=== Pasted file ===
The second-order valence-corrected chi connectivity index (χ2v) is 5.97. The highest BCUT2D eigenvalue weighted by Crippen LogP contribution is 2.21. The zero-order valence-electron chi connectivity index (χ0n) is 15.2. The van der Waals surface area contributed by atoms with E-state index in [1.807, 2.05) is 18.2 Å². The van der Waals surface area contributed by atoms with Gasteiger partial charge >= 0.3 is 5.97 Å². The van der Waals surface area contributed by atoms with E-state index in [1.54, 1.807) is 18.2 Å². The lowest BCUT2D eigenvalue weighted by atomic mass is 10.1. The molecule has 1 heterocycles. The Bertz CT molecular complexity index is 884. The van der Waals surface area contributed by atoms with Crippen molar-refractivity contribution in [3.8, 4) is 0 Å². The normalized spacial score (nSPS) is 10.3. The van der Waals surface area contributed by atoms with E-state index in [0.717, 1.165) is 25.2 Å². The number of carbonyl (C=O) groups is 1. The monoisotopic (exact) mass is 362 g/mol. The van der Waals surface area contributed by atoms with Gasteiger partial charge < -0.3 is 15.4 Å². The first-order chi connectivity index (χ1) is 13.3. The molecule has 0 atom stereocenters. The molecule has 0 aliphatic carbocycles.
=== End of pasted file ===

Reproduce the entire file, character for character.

The second-order valence-corrected chi connectivity index (χ2v) is 5.97. The highest BCUT2D eigenvalue weighted by Crippen LogP contribution is 2.21. The zero-order valence-electron chi connectivity index (χ0n) is 15.2. The van der Waals surface area contributed by atoms with E-state index in [1.807, 2.05) is 18.2 Å². The van der Waals surface area contributed by atoms with Gasteiger partial charge >= 0.3 is 5.97 Å². The van der Waals surface area contributed by atoms with E-state index in [1.54, 1.807) is 18.2 Å². The lowest BCUT2D eigenvalue weighted by atomic mass is 10.1. The molecule has 1 heterocycles. The Bertz CT molecular complexity index is 884. The van der Waals surface area contributed by atoms with Crippen molar-refractivity contribution in [3.8, 4) is 0 Å². The normalized spacial score (nSPS) is 10.3. The van der Waals surface area contributed by atoms with E-state index in [0.717, 1.165) is 25.2 Å². The number of carbonyl (C=O) groups is 1. The monoisotopic (exact) mass is 362 g/mol. The van der Waals surface area contributed by atoms with Gasteiger partial charge < -0.3 is 15.4 Å². The first-order chi connectivity index (χ1) is 13.3. The molecule has 0 atom stereocenters. The molecule has 0 aliphatic carbocycles.